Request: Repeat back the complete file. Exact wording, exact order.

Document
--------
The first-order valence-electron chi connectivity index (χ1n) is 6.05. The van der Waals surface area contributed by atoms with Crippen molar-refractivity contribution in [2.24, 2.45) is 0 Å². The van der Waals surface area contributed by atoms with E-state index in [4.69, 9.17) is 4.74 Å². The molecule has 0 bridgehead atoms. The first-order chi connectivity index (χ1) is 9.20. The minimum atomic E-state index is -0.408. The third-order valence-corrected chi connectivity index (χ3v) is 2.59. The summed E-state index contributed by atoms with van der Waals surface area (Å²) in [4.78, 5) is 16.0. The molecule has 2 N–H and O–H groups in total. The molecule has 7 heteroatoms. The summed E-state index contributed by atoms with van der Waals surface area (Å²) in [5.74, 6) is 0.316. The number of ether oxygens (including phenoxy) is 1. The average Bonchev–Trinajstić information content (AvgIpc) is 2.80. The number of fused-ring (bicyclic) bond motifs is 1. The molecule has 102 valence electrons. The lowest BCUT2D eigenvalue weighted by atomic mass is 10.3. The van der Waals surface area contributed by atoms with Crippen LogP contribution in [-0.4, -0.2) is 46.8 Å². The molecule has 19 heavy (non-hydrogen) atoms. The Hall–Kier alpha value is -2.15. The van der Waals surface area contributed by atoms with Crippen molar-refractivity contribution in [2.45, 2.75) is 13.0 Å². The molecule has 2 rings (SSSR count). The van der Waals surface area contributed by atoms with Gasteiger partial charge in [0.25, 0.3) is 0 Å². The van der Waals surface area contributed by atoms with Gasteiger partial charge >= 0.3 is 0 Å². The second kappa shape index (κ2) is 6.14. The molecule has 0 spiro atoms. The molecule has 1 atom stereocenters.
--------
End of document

The first-order valence-electron chi connectivity index (χ1n) is 6.05. The van der Waals surface area contributed by atoms with Crippen molar-refractivity contribution in [2.24, 2.45) is 0 Å². The van der Waals surface area contributed by atoms with E-state index in [4.69, 9.17) is 4.74 Å². The molecule has 0 bridgehead atoms. The first-order chi connectivity index (χ1) is 9.20. The minimum atomic E-state index is -0.408. The third-order valence-corrected chi connectivity index (χ3v) is 2.59. The summed E-state index contributed by atoms with van der Waals surface area (Å²) in [4.78, 5) is 16.0. The molecule has 2 N–H and O–H groups in total. The molecule has 7 heteroatoms. The summed E-state index contributed by atoms with van der Waals surface area (Å²) in [5.74, 6) is 0.316. The number of ether oxygens (including phenoxy) is 1. The average Bonchev–Trinajstić information content (AvgIpc) is 2.80. The number of fused-ring (bicyclic) bond motifs is 1. The molecule has 102 valence electrons. The lowest BCUT2D eigenvalue weighted by atomic mass is 10.3. The van der Waals surface area contributed by atoms with Crippen LogP contribution in [-0.4, -0.2) is 46.8 Å². The molecule has 19 heavy (non-hydrogen) atoms. The Hall–Kier alpha value is -2.15. The van der Waals surface area contributed by atoms with Crippen molar-refractivity contribution in [2.45, 2.75) is 13.0 Å². The molecule has 2 rings (SSSR count). The van der Waals surface area contributed by atoms with Gasteiger partial charge in [0.25, 0.3) is 0 Å². The van der Waals surface area contributed by atoms with Gasteiger partial charge >= 0.3 is 0 Å². The second kappa shape index (κ2) is 6.14. The molecule has 0 spiro atoms. The molecule has 1 atom stereocenters.